With drug companies under fire over prices, the world’s largest insulin maker plans to limit increases and join competitors by introducing a model that ties the cost of medicines to the results they deliver.
Novo Nordisk A/S, which competes against Indianapolis-based Eli Lilly and Co. in the insulin market, expects to make prices dependent on achieving certain outcomes or promising benefits to patients, CEO Lars Rebien Sorensen said in an interview at the company’s headquarters in Bagsvaerd, Denmark.
That type of pricing should play a bigger role in contract negotiations with purchasers starting early next year, he said.
“It’s starting to arrive,” said Sorensen, who is retiring by the end of the year after 16 years as Novo’s CEO. “More and more companies will try to enter into valued-based pricing.”
The Danish drugmaker also will limit any potential list-price growth in the future to no more than single-digit percentages annually and seek partnerships aimed at reducing the burden of out-of-pocket costs on patients, the company said on its website. That may put pressure on competitors to follow suit. Allergan Plc said in September it would limit future price increases.
The cost of medicines has sparked controversy in the U.S., where rebates are negotiated in private between the companies and intermediaries in an opaque pricing system. Novo and Lilly were targeted by Sen. Bernie Sanders last month over their insulin treatments, used by millions of diabetics, and the profits that they generate for the drugmakers.
Novo’s moves come after the company in October slashed its long-term profit-growth forecasts by half because of pressure on prices in the U.S., its largest market. Despite big increases in list prices, the amount Novo takes home has tracked inflation, the company says.
Data will need to be collected to demonstrate the value of drugs to patients and insurance companies, said Sorensen, chosen by Harvard Business Review as the best-performing CEO in the world for the past two years. Novo said it’s exploring continuous glucose monitoring and pen devices as well as apps, using cloud-based technology, to gauge results.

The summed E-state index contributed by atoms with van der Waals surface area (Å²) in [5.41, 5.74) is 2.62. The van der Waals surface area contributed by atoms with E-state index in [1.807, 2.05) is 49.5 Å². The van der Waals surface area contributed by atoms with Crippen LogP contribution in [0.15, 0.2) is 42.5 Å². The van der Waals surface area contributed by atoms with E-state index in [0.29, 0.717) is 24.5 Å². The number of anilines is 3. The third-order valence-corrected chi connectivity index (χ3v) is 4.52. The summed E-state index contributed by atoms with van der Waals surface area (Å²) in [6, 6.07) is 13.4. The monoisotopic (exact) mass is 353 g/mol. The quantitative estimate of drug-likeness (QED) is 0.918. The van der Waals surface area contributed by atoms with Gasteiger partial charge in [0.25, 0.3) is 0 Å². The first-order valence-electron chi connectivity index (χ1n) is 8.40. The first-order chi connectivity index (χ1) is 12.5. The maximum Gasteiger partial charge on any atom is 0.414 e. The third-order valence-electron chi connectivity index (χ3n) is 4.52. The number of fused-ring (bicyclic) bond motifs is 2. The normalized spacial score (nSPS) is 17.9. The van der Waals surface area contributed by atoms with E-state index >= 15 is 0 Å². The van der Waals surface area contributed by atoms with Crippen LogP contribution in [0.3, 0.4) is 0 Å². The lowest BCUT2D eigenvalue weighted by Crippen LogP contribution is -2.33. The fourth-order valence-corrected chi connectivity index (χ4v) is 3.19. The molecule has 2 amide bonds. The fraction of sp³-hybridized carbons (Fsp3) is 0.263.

“We don’t want society to believe we are not offering value,” Sorensen said in the interview. “We’re going to be in the diabetes business 20 years, 30 years, 40 years from now. We’re coming back to the same customers again and again, so that credibility on the value of our drugs is very important.”
The industry has been shifting in that direction. Swiss pharmaceutical giant Novartis AG has a “pay-for-performance” plan in place for heart failure treatment Entresto, in which insurers spend more if the drug keeps patients out of the hospital and lowers associated costs. Amgen Inc. said last month it’s committed to working with payers through value-based contracts that protect payers from unexpected cost increases, or give discounts if patients don’t respond as expected.
For a class of diabetes medicines known as GLP-1s, which stimulate insulin production, prices could be based on blood-sugar control, blood pressure or potentially heart benefits, according to Sorensen. Novo has an experimental diabetes medicine in that class, semaglutide, along with its blockbuster Victoza.